Mexico bans wild animals in circuses — but there’s no place for them to go

No more lions, tigers, and bears.
Next week, Mexico will implement a new law that bans the use of exotic animals, such as tigers and elephants, in circuses.
The law was passed in March 2015. It is intended to prevent animal cruelty. Those who violate the law will be fined almost $225,000.

What will become of all these animals is the question that remains.
Many circus owners will find it too expensive to maintain the animals. A Mexican animal trainer estimated that feeding circus tigers costs approximately 3,000 pesos ($200) per day. Add to that veterinary costs, and you have a costly expense.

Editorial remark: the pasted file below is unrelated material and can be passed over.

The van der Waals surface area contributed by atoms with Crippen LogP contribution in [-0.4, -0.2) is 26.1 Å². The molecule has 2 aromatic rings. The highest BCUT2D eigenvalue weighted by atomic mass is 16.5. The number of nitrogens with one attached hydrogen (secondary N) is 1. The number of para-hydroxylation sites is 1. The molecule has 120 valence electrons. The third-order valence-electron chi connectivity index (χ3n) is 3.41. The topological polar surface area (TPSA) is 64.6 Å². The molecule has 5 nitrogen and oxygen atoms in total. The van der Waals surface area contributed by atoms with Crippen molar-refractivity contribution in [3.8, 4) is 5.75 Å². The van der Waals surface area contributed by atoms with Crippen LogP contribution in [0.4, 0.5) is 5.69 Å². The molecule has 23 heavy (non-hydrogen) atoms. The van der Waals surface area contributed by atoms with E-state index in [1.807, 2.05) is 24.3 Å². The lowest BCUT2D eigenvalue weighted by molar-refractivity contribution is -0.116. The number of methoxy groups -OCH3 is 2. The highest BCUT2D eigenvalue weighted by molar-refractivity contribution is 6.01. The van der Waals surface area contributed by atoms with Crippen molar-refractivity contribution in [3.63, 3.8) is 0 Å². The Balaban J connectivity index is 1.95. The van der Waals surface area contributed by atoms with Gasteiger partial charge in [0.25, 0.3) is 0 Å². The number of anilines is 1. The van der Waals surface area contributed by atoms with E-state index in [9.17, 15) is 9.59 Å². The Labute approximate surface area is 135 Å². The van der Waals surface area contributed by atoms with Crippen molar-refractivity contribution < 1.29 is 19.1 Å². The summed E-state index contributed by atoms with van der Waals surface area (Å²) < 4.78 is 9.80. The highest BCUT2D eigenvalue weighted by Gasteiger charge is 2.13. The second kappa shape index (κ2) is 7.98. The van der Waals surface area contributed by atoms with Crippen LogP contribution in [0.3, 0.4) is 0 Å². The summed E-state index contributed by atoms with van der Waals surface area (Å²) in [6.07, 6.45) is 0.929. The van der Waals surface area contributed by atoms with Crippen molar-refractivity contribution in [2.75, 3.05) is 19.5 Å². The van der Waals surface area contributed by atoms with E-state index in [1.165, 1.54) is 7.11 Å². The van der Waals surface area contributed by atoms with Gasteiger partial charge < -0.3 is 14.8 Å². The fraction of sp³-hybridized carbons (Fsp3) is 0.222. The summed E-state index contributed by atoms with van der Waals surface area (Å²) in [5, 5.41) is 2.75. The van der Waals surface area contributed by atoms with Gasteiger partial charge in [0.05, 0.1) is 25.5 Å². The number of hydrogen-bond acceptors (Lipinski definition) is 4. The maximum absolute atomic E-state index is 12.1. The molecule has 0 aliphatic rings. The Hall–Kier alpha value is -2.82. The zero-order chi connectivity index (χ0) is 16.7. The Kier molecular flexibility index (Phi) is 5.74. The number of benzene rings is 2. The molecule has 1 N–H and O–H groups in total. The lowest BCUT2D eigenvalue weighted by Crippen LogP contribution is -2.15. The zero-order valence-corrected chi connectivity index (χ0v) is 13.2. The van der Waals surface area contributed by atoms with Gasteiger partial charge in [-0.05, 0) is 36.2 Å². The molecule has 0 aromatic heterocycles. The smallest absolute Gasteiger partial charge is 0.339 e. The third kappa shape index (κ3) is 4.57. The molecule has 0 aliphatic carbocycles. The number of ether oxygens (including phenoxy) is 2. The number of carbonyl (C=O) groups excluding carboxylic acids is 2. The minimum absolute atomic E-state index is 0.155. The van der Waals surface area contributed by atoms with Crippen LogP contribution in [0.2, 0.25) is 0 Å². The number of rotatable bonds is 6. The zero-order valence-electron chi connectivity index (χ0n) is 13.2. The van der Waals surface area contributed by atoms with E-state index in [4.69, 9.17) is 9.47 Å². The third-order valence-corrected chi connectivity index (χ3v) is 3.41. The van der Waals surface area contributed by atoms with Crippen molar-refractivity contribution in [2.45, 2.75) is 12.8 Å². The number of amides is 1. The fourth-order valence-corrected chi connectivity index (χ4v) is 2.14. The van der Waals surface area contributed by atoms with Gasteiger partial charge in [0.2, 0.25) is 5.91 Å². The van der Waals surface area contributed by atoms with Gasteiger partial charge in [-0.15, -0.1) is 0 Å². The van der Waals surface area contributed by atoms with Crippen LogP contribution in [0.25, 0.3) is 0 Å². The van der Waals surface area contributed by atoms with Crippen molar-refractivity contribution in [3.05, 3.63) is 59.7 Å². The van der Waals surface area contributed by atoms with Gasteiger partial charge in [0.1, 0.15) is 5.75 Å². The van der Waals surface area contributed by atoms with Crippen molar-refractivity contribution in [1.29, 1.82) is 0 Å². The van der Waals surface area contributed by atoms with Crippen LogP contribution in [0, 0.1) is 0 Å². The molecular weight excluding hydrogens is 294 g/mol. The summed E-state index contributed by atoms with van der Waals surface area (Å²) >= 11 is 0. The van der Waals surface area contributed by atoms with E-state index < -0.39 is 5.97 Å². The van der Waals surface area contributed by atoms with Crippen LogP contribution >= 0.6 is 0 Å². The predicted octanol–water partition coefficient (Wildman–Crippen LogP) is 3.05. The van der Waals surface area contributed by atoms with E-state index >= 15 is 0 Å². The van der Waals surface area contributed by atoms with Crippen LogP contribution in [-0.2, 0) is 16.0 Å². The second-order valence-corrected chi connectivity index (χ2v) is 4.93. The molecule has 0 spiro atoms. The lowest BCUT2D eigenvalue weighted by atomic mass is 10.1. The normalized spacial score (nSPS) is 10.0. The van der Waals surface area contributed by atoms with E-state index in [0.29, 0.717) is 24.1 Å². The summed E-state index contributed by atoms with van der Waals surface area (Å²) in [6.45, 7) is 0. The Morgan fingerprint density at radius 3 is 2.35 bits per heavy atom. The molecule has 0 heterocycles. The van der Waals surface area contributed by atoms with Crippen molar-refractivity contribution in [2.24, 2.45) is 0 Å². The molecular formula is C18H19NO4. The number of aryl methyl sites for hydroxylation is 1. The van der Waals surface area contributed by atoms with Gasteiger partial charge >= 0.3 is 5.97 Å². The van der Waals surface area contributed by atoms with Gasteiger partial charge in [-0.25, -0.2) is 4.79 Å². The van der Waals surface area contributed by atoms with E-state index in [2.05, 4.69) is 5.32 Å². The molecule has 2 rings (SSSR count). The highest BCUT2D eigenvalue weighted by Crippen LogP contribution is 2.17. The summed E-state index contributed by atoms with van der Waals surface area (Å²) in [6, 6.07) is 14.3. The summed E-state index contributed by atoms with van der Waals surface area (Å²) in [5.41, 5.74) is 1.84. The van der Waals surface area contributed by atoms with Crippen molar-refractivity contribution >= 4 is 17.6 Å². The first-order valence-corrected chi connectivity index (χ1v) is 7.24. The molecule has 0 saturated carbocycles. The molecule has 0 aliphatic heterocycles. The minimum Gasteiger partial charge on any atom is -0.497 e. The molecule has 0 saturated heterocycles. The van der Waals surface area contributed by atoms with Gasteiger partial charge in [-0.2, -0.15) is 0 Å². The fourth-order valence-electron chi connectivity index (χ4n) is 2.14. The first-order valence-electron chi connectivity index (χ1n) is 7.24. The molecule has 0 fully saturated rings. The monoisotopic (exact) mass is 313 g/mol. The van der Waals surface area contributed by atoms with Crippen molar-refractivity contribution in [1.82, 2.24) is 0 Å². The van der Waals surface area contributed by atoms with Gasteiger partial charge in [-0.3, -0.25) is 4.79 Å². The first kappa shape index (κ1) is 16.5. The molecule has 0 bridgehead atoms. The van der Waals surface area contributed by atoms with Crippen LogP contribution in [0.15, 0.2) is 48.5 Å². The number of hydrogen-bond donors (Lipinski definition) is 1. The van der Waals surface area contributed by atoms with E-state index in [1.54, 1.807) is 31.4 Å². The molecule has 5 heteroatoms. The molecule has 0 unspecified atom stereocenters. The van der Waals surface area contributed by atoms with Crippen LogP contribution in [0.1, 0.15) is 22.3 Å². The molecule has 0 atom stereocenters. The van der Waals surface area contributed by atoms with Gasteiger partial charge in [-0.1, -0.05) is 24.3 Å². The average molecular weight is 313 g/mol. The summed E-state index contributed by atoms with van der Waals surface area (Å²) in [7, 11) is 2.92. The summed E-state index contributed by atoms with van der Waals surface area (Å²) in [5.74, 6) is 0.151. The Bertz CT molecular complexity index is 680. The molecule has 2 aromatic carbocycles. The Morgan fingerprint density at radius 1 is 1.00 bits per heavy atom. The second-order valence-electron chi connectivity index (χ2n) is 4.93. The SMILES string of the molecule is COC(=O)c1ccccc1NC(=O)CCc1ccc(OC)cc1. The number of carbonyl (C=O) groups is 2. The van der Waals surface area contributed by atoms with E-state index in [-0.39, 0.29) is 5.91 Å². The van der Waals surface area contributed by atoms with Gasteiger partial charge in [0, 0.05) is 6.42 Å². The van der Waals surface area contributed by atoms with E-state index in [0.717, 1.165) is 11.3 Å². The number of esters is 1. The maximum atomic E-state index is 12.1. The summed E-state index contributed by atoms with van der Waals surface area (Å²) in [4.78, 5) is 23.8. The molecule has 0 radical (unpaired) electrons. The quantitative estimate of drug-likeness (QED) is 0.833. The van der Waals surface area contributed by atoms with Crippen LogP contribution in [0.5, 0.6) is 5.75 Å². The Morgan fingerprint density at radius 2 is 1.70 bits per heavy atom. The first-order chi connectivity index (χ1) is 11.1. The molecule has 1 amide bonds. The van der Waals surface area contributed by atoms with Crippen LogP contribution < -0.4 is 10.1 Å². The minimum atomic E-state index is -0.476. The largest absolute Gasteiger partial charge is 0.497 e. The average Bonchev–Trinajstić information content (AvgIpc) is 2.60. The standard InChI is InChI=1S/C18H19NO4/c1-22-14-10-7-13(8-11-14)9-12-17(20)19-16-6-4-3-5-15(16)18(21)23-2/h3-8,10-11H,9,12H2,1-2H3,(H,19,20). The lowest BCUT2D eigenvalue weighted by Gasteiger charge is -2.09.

e Privately owned zoos have also offered them.

Some circus owners say the new law designed to protect animals puts them in greater danger.
e Some owners try to sell the animals, but you never know who’s buying. Other people are desperate enough to want to put them down.
e The animals were left without water or food.
Circuses in Mexico are also concerned about their revenue. Attendance could fall without animal attractions, and smaller circuses have already been forced to close.
Naturally, workers are worried about their job. e
e Austria, Croatia, Greece, Bolivia, and Costa Rica are also countries that have a nationwide ban.

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